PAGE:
As expected, the ECB today cut its main refinancing rate by 25bps to a new record low of 0.5%. It also lowered the interest rate on its marginal lending facility by 50bps to 1.0%, narrowing the interest rate corridor around the main refinancing rate to 50bps from 75bps previously, leaving the deposit facility at 0%. While the narrowing of the corridor will further help to dampen volatility in the money market, in the current environment of excess liquidity, with money market rates closely tracking the deposit rate, the width of the corridor has arguably become less important for the ECB in steering short-term interest rates.
The ECB also announced that it will continue to conduct its main, special-term and longer-term refinancing operations as fixed rate tenders with full allotment for as long as necessary, and at least until the end of July 2014. In his press conference, Draghi remained very dovish, saying that the ECB will continue to monitor all information very closely and that it stands ready to act, while its monetary policy stance will remain accommodative for as long as needed. Draghi also said that there was a “very strong prevailing consensus for an interest rate cut of 25bps”, and that some Governing Council members had voted for a 50bps cut.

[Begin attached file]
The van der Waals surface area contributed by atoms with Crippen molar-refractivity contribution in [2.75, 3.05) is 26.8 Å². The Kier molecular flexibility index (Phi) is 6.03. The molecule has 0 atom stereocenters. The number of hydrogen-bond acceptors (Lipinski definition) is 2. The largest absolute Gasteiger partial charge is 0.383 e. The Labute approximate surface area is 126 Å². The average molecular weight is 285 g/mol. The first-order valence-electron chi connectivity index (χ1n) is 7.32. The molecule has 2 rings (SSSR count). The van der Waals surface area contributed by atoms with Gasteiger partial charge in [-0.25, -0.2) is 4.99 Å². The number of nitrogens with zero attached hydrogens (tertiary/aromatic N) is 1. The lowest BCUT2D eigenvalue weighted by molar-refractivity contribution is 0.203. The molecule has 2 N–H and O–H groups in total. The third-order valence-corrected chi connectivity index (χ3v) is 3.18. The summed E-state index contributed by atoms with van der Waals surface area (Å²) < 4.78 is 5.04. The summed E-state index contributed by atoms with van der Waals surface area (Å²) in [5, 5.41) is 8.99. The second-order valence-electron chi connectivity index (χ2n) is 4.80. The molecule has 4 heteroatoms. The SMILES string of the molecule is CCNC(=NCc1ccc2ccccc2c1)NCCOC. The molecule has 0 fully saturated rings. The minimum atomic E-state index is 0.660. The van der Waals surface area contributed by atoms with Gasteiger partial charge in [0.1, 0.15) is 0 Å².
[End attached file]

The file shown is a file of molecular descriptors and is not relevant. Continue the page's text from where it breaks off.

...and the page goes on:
So, Draghi left the door open for another interest rate cut if the economic outlook darkens further. As we argued in our blog yesterday, the decision to cut rates mainly reflects that economic weakness has extended to core economies, where the monetary policy transmission still functions. And with Draghi hinting at more easing, he also no longer ruled out cutting the deposit rate into negative territory. In this case, Draghi said that the ECB would take measures to offset the unintended negative consequences, in particular with regard to the functioning of the money market, that such a move could imply.
But Draghi had much less to say on other possible measures, steering expectations of further policy action away from non-standard measures and towards further rate cuts. Indeed, although the ECB announced that it will start consultations with other European institutions with a view to help revive the asset-backed security (ABS) market, Draghi all but ruled out ECB purchases of such securities in the future. There was also no talk about easing further the collateral requirements at the ECB’s refinancing operations, with Draghi saying that with the continuation of the fixed rate full allotment tender procedure “a lack of funding can no longer be an excuse for a lack of lending”.
And so, in light of Draghi’s comments, we now expect the ECB to cut its key policy rates, including the deposit rate, by another 25bps, possibly as soon as June if economic conditions in the euro area’s core deteriorate further in coming weeks amid a weakening global backdrop. Euro area Q113 GDP data, due on 15 May, will provide further guidance as to whether a rate cut can be expected as soon as then. But with bank lending likely to remain subdued in coming months, and with downward pressure on prices remaining as domestic demand continues to contract, we think that another rate cut, if not in June, will come by August.
Tobias S. Blattner
Euro area Economist